What is the NBPA About ?

The objective of the National Black police Association (NBPA) is to promote good race relations and equality of opportunity within the police services of the United Kingdom and the wider community.

What does the NBPA do ?

The NBPA works to place fairness at the heart of the Police Agenda. We do this by taking forward initiatives for the Progression of minority officers and staff ; such as mentoring schemes, leadership programmes, women in policing projects supported by the National Institute for Leadership and Empowerment. The NBPA has a high Profile within the Home Office and Government Strategic Committees. As well as members of a range of decision-making steering groups, we have regular meetings with the all policing stakeholders.

The Performance of the NBPA is recorded and documented to provide the widest sharing of information and learning. All the work of the Cabinet members and administrative team are governed by our set of policies and procedures to ensure transparency and accountability. Nationally the loss of Black staff from the service was at alarming level.

In 1990 a joint initiative between black staff within the Metropolitan Police in London and a specialist support unit specialising in community and race relations training based in Turvey Bedfordshire raised concerns about staff wastage. This led to a meeting of Black staff from the Metropolitan Police. This meeting known as the Bristol Seminars led to the formation of a black support network. Other BME officers had met in other environments and discovered a commonality of issues.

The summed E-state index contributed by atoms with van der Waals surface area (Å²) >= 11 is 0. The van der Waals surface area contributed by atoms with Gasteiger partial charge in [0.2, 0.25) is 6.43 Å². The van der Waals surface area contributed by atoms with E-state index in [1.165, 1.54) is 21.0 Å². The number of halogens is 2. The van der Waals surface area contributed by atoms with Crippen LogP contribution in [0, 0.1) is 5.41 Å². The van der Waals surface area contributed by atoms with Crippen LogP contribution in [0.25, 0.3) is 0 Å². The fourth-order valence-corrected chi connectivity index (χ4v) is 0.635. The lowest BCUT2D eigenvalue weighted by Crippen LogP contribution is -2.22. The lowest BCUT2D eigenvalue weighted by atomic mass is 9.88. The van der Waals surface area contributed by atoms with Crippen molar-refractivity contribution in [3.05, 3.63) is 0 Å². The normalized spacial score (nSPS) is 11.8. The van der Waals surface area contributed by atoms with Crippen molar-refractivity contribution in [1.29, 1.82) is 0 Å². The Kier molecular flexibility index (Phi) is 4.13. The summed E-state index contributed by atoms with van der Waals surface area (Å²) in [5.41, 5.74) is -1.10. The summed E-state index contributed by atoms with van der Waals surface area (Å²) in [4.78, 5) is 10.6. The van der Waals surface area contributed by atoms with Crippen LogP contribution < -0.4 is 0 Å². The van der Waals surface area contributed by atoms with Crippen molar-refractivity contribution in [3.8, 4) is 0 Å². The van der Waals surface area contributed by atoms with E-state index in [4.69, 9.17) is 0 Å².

The Metropolitan Black Police association then formed following discussions between black staff and the MPS. The association, which formed in September 1994, was launched by the then MPS Commissioner.

At the launch the Commissioner of the Metropolitan Police said,

“I have made it clear where I stand. I see the formation of this Association as the only way forward”.

From its inception the NBPA has sought to highlight issues facing BME staff in the Police Service, helping those in need of support by lending a listening ear and giving support.

In October 1996 with interest having grown across the country in the work of the BPA, a National Communication Network was formed. This network consisted of BME staff members spanning the length and breadth of the country. It was quickly realised that the only way forward was to form a national association, speaking with “ONE VOICE, STRENGTH IN UNITY”.

In early 1998 officers and staff met with RT HON Jack Straw then Home Secretary to discuss the role of BPA’s. The meeting resulted in tangible support with regular meetings between Home Office staff and the National Communication Network.

In November 1998 the National Black Police Association became a reality when an interim executive was elected to take the association to launch. The executive committee was comprised of 14 executive members from 12 Constabularies.

The post holders included a Chair, Deputy Chair, General Secretary and Treasurer

The then Home Secretary, the Rt. Hon Jack Straw, gave full support to the NBPA voicing this in many public forum.

The BPA’s continue to grow nationally as do similar organisations within other public sector organisations.